New Zealand taxpayers are again being forced to prop up the Hurunui irrigation dams and will get dirty rivers and increasing rural debt in return, Greenpeace said today.
It was responding to an announcement by the Government that it will be subsiding the Hurunui irrigation scheme in North Canterbury by $3.4 million. This comes on top of over a million of taxpayer dollars that have already been given to the scheme.
“The Hurunui irrigation dams will take water from iconic local rivers to drive more industrial dairying and therefore more water pollution and more debt in our rural communities“ said Greenpeace Sustainable Agriculture campaigner Genevieve Toop.
The assessment of environmental effects of the scheme assumed that the entire irrigated area would be used for dairying and the company’s own economic report confirmed that dairy will be the dominant land use. (1) (2)
The Government has set aside $480 million of taxpayer dollars for irrigation schemes like the Hurunui dams. Earlier this year MPI came under fire for playing fast and loose with taxpayer money when it approved a funding application by Wairarapa dams.
A Fish & Game-commissioned report found the application to be highly misleading and based on bad information including an inflated dairy payout.(3)
“Industrial dairying is failing our rivers and it’s failing dairy farmers whose debt has tripled in the last 13 years. It is irresponsible for the Government to be pushing and subsidising this broken model.” said Toop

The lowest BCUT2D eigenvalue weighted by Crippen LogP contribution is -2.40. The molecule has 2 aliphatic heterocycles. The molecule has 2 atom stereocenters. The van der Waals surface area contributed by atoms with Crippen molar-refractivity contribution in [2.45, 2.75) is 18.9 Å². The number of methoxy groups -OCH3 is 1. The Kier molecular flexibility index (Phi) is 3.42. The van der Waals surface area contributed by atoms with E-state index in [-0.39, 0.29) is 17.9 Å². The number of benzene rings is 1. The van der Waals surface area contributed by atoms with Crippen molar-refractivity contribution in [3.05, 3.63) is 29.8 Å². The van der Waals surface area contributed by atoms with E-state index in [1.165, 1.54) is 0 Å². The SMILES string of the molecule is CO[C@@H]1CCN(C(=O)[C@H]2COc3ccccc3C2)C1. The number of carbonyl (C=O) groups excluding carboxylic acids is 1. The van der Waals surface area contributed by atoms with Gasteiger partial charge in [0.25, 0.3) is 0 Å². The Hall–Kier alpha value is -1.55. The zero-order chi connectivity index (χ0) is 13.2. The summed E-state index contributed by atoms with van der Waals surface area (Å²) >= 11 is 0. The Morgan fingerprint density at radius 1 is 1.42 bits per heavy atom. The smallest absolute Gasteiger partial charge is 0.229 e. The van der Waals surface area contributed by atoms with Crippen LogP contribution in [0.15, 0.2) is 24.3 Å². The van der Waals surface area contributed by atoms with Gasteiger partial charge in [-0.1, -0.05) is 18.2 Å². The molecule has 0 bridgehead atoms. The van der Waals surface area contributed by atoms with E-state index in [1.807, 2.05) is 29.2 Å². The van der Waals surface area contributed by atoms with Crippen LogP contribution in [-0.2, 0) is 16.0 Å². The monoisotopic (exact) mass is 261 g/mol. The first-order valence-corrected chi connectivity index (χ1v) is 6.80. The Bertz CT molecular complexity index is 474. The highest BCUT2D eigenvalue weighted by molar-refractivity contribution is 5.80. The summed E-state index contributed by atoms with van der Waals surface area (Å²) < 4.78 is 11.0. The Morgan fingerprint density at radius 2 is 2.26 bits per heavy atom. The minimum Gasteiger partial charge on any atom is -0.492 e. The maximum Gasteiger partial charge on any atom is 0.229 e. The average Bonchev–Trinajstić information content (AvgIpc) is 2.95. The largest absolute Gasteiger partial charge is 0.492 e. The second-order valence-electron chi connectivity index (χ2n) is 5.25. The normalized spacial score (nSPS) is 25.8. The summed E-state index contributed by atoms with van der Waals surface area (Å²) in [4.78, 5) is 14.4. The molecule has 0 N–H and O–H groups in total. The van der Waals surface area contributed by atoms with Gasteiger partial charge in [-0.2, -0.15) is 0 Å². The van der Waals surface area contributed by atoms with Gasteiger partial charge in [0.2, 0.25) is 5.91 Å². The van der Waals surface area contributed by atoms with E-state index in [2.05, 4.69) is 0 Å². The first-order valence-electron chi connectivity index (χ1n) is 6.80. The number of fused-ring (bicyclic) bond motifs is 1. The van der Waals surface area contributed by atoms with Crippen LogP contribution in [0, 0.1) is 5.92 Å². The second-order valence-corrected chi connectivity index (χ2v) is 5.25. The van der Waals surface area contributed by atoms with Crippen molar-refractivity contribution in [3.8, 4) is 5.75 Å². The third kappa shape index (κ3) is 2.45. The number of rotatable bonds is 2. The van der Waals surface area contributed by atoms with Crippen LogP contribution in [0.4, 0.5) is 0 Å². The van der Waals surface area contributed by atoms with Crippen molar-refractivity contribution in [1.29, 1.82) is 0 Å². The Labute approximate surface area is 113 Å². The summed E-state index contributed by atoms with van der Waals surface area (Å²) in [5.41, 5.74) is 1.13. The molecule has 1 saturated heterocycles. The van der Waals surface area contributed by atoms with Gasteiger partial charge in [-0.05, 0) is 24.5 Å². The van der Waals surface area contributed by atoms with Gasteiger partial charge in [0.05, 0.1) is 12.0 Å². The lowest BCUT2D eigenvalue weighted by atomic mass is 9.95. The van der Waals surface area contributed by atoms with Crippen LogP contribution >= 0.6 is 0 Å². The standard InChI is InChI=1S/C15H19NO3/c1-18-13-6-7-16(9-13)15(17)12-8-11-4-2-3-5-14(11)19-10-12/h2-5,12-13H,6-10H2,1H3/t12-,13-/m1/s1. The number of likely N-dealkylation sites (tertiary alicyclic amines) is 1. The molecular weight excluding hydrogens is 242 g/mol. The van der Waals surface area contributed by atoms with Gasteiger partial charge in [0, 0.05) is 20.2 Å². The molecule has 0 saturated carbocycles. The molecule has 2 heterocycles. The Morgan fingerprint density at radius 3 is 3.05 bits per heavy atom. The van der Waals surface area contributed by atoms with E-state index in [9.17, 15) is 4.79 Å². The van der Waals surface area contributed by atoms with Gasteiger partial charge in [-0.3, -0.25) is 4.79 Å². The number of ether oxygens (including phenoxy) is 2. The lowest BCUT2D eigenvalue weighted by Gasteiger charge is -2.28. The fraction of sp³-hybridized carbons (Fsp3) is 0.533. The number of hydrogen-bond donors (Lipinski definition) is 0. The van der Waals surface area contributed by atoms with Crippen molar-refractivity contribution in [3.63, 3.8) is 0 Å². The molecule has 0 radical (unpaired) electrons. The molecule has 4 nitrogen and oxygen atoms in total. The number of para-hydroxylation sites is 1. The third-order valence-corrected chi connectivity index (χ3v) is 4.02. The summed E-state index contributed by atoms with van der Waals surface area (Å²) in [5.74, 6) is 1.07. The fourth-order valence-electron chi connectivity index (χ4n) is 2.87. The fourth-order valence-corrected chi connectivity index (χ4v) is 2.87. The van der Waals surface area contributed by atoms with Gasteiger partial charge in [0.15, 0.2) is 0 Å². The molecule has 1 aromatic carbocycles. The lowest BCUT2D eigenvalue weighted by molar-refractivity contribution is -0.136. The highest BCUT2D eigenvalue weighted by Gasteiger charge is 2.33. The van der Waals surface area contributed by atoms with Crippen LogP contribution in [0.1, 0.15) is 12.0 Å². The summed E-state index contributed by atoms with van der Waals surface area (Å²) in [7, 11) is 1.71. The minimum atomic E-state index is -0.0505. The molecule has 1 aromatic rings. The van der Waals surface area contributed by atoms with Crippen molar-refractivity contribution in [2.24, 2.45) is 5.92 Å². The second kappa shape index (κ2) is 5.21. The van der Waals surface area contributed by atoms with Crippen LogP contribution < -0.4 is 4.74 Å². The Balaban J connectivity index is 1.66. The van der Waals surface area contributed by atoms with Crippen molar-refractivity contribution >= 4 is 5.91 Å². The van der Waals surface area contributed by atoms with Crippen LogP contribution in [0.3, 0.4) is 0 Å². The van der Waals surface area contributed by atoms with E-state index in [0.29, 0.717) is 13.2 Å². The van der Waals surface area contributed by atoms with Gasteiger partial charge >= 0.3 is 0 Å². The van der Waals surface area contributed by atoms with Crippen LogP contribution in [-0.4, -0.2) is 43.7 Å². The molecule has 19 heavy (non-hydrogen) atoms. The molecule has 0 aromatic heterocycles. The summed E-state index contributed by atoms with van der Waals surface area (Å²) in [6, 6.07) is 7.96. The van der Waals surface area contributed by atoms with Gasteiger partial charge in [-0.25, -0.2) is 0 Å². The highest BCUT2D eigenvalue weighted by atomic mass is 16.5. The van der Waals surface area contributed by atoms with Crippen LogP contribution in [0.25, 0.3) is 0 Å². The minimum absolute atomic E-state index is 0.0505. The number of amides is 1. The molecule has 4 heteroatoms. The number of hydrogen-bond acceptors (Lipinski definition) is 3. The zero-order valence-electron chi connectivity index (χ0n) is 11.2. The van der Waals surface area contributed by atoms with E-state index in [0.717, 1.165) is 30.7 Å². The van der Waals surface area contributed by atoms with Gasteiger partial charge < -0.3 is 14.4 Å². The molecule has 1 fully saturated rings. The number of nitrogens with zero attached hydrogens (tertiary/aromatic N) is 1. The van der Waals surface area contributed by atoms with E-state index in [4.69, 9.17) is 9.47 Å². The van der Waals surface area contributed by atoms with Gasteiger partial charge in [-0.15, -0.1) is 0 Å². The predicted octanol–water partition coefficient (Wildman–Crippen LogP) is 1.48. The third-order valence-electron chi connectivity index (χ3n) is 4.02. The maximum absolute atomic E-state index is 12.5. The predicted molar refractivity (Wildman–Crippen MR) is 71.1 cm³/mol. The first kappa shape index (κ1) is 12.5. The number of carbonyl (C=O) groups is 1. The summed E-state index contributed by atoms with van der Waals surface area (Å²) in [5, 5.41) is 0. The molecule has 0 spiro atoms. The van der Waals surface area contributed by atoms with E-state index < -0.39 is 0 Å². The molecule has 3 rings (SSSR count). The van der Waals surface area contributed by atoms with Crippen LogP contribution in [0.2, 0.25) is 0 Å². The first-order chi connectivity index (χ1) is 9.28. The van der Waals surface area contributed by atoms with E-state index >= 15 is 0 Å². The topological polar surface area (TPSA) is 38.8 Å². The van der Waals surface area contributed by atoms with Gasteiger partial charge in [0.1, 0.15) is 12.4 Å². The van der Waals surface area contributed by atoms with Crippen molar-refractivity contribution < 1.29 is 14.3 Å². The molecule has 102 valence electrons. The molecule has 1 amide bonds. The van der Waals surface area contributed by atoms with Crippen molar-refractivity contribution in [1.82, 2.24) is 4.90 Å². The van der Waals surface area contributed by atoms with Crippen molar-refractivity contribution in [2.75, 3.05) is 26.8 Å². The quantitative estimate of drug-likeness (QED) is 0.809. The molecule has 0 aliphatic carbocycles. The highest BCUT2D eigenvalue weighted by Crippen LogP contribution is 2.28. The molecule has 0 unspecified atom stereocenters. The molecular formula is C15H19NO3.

She said the existing Opuha dam, also in the Canterbury region, has proven to be ineffective at dealing with drought. It dried up in 2015, leaving farmers who had converted and intensified off the back of it without any water. (4)
Large-scale irrigation was not the answer to drought, said Toop.
“Trying to push water hungry industrial dairy farms into low rainfall regions ultimately decreases the resiliency of our farming sector.
“Instead of throwing money at these think big schemes the Government should instead be supporting farmers to transition from industrial dairying to ecological farming which looks after our land, our water and our rural communities.”
A petition calling for an end to public subsidies for large-scale irrigation has attracted over 60,000 signatures.